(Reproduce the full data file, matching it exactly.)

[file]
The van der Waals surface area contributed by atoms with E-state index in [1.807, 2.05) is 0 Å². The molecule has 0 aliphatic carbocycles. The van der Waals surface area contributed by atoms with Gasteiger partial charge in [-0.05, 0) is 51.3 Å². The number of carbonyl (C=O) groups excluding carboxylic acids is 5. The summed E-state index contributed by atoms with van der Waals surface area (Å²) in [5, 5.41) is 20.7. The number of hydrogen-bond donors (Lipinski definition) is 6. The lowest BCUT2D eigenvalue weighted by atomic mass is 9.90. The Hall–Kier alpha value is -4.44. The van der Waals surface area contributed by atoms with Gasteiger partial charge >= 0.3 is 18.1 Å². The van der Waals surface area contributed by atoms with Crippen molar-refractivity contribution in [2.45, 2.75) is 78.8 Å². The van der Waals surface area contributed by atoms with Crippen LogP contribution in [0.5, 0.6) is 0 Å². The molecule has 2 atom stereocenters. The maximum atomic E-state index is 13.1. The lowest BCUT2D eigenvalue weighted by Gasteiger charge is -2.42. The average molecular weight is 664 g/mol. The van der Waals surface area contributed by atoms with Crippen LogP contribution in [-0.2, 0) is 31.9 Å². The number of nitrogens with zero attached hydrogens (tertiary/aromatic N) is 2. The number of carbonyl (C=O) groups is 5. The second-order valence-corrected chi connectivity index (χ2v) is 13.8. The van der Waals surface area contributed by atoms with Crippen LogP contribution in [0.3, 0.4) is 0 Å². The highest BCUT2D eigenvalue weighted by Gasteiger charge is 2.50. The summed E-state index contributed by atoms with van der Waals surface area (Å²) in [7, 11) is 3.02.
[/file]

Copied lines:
The van der Waals surface area contributed by atoms with E-state index in [1.807, 2.05) is 0 Å². The molecule has 0 aliphatic carbocycles. The van der Waals surface area contributed by atoms with Gasteiger partial charge in [-0.05, 0) is 51.3 Å². The number of carbonyl (C=O) groups excluding carboxylic acids is 5. The summed E-state index contributed by atoms with van der Waals surface area (Å²) in [5, 5.41) is 20.7. The number of hydrogen-bond donors (Lipinski definition) is 6. The lowest BCUT2D eigenvalue weighted by atomic mass is 9.90. The Hall–Kier alpha value is -4.44. The van der Waals surface area contributed by atoms with Gasteiger partial charge >= 0.3 is 18.1 Å². The van der Waals surface area contributed by atoms with Crippen molar-refractivity contribution in [2.45, 2.75) is 78.8 Å². The van der Waals surface area contributed by atoms with Crippen LogP contribution in [0.5, 0.6) is 0 Å². The molecule has 2 atom stereocenters. The maximum atomic E-state index is 13.1. The lowest BCUT2D eigenvalue weighted by Gasteiger charge is -2.42. The average molecular weight is 664 g/mol. The van der Waals surface area contributed by atoms with Crippen LogP contribution in [-0.2, 0) is 31.9 Å². The number of nitrogens with zero attached hydrogens (tertiary/aromatic N) is 2. The number of carbonyl (C=O) groups is 5. The second-order valence-corrected chi connectivity index (χ2v) is 13.8. The van der Waals surface area contributed by atoms with Crippen LogP contribution in [0.3, 0.4) is 0 Å². The highest BCUT2D eigenvalue weighted by Gasteiger charge is 2.50. The summed E-state index contributed by atoms with van der Waals surface area (Å²) in [7, 11) is 3.02.